We know a lot about the basic physics of energy conservation, chemistry and biochemistry to construct a framework of metabolism and how people use energy and create work, but the specifics that describe exactly what your diet should be if you want to lose weight and keep it off are not known. Likewise we know Newtonian physics well, but kinesiology is not well enough known to describe exactly how walking or running works.
People have an expectation that science, which often knows the fundamental bits of science in some areas, is able to explain all of the derivative bits associated with it - but the world doesn't work that way. Often unraveling the bits and pieces takes significant work and often little progress has been made.
This piece on running hints at that - people are looking for "the best way" even though the basics aren't known. As a result they seem to latch onto anything. Some of the advice is good and some isn't. The same is true for dieting. The basic principals are known, but getting it right at the individual level can be extremely difficult (for example: even in calorie counting the approximations used can often be off by 5% and the regulation of the efficiency of the absorption of food is not extremely well-understood). People are looking for easy explanations and results and, as a result, will try tactics that may have undesirable side effects in order to achieve the core goal.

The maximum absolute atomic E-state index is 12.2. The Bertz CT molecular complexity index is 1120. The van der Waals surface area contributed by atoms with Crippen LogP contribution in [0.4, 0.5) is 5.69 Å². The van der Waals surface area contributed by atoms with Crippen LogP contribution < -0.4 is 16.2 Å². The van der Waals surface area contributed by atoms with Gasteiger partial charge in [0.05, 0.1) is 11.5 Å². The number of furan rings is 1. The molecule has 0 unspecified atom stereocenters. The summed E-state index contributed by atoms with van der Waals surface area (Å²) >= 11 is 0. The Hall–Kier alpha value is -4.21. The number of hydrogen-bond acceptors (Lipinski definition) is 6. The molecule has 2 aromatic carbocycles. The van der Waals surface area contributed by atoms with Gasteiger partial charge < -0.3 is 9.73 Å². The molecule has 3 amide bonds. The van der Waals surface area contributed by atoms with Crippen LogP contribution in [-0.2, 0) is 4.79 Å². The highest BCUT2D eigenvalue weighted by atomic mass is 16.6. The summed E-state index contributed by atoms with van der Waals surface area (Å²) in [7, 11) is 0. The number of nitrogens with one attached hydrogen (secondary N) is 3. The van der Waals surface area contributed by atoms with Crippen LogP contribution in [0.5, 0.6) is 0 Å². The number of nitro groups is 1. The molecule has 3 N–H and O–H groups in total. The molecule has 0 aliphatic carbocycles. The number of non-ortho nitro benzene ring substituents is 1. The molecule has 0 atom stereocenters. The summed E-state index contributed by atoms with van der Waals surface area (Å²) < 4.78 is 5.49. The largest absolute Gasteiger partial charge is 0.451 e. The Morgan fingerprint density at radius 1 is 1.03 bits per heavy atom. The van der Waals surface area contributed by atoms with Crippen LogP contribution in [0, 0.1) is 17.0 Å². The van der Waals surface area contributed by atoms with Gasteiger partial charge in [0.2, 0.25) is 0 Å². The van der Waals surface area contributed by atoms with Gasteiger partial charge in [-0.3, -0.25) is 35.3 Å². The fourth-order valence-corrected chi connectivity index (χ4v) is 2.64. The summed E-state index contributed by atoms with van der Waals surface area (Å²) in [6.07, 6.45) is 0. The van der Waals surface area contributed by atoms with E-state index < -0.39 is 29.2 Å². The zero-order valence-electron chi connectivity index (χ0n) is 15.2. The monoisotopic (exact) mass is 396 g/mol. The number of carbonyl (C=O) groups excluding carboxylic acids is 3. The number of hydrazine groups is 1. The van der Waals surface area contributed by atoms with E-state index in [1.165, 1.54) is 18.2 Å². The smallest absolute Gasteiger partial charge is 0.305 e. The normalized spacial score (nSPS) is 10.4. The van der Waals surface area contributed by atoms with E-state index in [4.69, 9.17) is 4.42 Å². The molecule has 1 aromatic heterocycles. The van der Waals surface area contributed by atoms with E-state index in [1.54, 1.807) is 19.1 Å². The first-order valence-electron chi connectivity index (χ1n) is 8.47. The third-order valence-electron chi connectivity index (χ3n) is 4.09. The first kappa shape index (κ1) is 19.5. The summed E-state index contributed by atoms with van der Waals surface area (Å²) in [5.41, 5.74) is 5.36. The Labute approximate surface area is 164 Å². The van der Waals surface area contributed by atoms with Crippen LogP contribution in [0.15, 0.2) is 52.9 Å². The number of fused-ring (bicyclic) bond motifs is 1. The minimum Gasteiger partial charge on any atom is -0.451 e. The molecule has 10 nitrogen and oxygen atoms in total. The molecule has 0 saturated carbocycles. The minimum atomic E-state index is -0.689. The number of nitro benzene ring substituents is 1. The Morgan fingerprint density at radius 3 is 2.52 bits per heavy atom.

There are many areas where the knowledge is imperfect, but good enough. Driving the average car at 60 mph may or may not deliver better fuel mileage than at 55 mph - but driving at 70 mph always is worse than 55 mph. Our current rate of adding carbon to the atmosphere will certainly increase global warming although the exact impact on the weather next year is unknown. It is important to understand confidence levels associated with the science and then good enough advice can be given. That message seems to be lost.
Science, particularly fundamental science, tends to built on itself and established results rather than throwing out the old. Relativity and Quantum Mechanics both extend Newtonian physics into new areas - the very fast and the very small - but for all practical purposes Newtonian physics is just dandy for most of the world at our human scale. Moving to complexity gets a bit more muddled as the understanding may not be as deep and calculation may be extremely difficult, but that is what understanding confidence levels is all about.